[Spoilers ahead.]

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At last, the grand finale! Over the course of several previous installments (all linked below), diligent effort and careful reasoning have allowed us to structure a timeline of all 60 cases in the Sherlock Holmes canon, to a degree of precision of at least a month or season and a likely year even for the most ambiguous of them. I have endeavored throughout to honor (rather than contradict) whatever chronological information Watson gave us to work with, and in only one instance (WIST’s reference to 1892) was this flatly impossible. The results illuminate a number of fascinating relationships among the cases as they progress over time.

However, there is more to Watson’s writings than just the chronicled cases (and for that matter, there is more to the life of Holmes and his biographer than just the writings). Watson alludes from time to time to other cases he had recorded in his notes but which for various reasons he never chose to put in print—many of which are mentioned with enough chronological information to allow one to place them in the timeline. (These tantalizing untold tales have inspired many a latter-day author, some of whom claim to have discovered lost notes or manuscripts in Watson’s own hand, and some of whose works ring with a sense of authenticity… but there is no way to prove them authentic, and it would be foolhardy to accept them as legitimate. The Canon is what Dr. Watson allowed to have published under the auspices of his agent, Dr. Conan Doyle, no more and no less. And the sad fact is that the vaults of Cox & Co. Bank at Charing Cross, wherein Watson in his later years preserved the “battered tin dispatch box” that held his papers (as he described in THOR), was destroyed by the London Blitz during World War II. No further reminiscences from Watson’s pen shall ever be forthcoming, so as to unrevealed details all we can do is speculate… which can, however, be fun in its own right.)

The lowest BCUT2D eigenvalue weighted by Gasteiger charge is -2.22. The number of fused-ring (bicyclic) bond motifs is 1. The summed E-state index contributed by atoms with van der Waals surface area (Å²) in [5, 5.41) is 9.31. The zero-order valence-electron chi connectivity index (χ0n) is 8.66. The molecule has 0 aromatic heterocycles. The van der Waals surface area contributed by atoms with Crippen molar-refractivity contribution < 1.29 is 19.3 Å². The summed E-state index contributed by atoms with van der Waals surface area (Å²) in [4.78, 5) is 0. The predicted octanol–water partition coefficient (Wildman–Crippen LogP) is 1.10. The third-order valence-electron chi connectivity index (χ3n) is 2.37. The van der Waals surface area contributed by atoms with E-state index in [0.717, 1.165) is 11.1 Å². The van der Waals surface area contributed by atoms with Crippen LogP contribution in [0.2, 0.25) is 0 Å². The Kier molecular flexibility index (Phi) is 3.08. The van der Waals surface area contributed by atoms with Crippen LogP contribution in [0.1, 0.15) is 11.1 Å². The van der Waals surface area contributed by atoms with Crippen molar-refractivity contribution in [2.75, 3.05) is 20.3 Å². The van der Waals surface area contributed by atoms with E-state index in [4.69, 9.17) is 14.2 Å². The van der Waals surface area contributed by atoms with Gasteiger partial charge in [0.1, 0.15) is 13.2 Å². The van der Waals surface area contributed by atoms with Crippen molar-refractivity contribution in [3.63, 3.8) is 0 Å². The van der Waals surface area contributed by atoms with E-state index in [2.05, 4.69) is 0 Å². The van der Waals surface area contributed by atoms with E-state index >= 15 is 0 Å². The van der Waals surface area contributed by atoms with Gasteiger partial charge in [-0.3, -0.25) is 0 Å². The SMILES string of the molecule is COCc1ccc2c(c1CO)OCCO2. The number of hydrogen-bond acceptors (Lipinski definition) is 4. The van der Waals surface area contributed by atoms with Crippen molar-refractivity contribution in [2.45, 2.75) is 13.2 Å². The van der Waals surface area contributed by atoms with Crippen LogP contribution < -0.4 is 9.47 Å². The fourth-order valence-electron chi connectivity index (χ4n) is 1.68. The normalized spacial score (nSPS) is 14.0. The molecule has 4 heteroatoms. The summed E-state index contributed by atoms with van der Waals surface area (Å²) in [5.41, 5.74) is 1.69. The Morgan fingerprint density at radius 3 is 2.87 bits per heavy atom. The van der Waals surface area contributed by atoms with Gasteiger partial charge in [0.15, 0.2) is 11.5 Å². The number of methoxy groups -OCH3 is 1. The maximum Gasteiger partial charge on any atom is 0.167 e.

This, then, is the entire chronology of the career of Sherlock Holmes, as worked out in earlier installments, supplemented here with additional notes and observations on unchronicled cases and other pertinent matters of historical context:

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At this point we have very nearly completed our chronology of the Sherlock Holmes Canon. We have spanned his entire career, from his earliest investigations through his disappearance and return to his retirement and beyond. We have determined along the way that his colleague and biographer Dr. Watson married twice, once in 1888 (to Mary Morstan, d. circa 1892-’93), and again in 1902. We have placed 52 cases on the calendar, all but a few with a considerable degree of certainty.